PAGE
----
The Missing Principle Of Programming Languages


Harrison Ainsworth

Support for data/computation mechanics (mostly known as performance evaluation/analysis)

The fundamental material of software is bits and their modification. This is determinate. And this makes software essentially engineering. A basic capability of physical, structural engineering is calculating resultant behaviour from forces across whole structures. In software this would be a matter of the time and space needed for transferring data, transforming data, and storing data. How much is the equivalent basic capability visible in software – understanding the performance of whole systems?

Common languages have no representation of time. They allow explicit control of space/storage, although total runtime needs are somewhat contingent. But where is time accounted for? There is no language equivalent. When this essential quantitative aspect seems non-existent in most software development, it is no surprise it seems less like engineering.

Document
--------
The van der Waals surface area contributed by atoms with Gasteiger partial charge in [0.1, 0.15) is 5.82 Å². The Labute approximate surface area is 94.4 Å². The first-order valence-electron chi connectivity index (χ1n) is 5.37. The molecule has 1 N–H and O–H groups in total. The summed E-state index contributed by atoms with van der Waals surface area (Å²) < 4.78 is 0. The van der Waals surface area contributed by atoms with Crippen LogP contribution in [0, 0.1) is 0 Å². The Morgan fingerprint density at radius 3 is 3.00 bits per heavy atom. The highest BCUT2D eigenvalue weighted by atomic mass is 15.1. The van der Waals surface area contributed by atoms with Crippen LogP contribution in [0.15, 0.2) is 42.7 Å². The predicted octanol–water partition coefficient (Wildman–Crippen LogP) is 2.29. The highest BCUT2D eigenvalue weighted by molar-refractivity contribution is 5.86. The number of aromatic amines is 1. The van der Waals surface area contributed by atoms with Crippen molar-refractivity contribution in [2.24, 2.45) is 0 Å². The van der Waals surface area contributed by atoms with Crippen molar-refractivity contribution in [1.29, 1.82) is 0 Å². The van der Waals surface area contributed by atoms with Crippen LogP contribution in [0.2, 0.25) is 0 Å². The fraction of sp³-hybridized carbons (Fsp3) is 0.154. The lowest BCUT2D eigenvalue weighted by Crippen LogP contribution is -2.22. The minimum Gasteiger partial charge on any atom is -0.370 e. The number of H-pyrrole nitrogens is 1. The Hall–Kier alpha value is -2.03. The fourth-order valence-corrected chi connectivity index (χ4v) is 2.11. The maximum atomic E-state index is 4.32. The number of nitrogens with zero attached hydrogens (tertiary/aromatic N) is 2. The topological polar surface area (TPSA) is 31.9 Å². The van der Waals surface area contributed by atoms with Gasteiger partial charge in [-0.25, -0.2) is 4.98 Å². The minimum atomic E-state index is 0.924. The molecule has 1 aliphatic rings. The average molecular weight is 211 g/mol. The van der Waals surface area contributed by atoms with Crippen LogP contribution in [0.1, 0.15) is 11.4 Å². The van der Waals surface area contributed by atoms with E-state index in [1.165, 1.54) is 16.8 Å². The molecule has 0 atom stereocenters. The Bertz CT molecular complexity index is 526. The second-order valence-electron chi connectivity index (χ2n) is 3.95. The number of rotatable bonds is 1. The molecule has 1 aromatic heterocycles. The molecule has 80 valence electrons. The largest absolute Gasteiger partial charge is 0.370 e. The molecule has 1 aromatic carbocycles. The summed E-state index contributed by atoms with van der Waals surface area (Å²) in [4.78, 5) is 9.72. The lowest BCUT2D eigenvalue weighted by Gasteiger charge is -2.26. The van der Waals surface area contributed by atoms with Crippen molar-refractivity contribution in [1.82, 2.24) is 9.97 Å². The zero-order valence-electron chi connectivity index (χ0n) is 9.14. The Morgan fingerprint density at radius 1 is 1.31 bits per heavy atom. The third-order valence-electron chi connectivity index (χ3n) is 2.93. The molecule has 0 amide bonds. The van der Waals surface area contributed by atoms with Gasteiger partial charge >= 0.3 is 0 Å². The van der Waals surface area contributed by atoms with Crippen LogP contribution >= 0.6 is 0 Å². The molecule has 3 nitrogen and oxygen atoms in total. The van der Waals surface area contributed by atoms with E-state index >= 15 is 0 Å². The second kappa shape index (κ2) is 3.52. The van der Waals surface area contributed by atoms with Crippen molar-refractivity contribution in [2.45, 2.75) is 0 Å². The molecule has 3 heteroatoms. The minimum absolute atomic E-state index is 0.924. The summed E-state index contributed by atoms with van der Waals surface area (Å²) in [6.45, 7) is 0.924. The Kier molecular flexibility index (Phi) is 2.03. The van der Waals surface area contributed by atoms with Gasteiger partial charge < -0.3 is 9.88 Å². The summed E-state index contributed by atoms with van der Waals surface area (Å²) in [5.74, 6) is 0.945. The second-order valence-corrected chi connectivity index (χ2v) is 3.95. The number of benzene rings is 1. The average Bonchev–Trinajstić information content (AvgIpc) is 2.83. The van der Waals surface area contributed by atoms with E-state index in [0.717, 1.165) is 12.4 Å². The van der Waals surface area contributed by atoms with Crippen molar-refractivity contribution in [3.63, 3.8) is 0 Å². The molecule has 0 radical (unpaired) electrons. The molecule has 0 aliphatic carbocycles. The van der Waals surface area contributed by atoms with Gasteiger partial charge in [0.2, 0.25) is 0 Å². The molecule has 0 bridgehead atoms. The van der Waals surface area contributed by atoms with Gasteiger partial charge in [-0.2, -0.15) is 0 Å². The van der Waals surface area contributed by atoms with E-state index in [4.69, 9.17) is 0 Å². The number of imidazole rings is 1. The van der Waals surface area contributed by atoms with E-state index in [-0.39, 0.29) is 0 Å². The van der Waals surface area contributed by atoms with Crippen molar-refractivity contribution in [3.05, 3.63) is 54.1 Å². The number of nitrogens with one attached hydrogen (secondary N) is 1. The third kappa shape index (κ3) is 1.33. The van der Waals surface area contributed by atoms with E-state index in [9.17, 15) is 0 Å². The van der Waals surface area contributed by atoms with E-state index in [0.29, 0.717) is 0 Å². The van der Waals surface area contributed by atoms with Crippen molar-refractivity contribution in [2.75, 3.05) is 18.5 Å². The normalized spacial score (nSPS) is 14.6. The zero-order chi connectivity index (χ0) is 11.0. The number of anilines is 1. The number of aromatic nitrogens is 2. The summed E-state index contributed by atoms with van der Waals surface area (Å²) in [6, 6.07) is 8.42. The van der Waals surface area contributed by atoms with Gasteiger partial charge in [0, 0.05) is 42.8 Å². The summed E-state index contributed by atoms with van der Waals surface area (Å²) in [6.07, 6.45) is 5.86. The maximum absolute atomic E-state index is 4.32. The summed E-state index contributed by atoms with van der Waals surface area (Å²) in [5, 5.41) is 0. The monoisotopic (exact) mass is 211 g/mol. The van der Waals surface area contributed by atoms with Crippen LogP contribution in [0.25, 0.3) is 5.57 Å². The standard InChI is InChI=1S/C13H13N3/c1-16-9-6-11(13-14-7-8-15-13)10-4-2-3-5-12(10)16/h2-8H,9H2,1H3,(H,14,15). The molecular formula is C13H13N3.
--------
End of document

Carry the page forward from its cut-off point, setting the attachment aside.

Time could be handled in two ways: where time properties are deduced for parts or whole, or where parts or whole must fit time properties. And these do indeed exist, but are marginal, specialist, in industry and academia. For the first way, there is ‘stochastic process algebras’: the main available tool is rather high-level: it can work from UML, but not from code (and might be limited to smaller inputs). For the second way, there are ‘synchronous languages’, such as: Lustre: in these, program modules react to, and fit into, a stream of event points.

Since compute power is plentiful, most everyday software is casual about performance. But for something so intrinsic to software engineering, at least some significant handling of data/computation mechanics would be reasonable in all languages.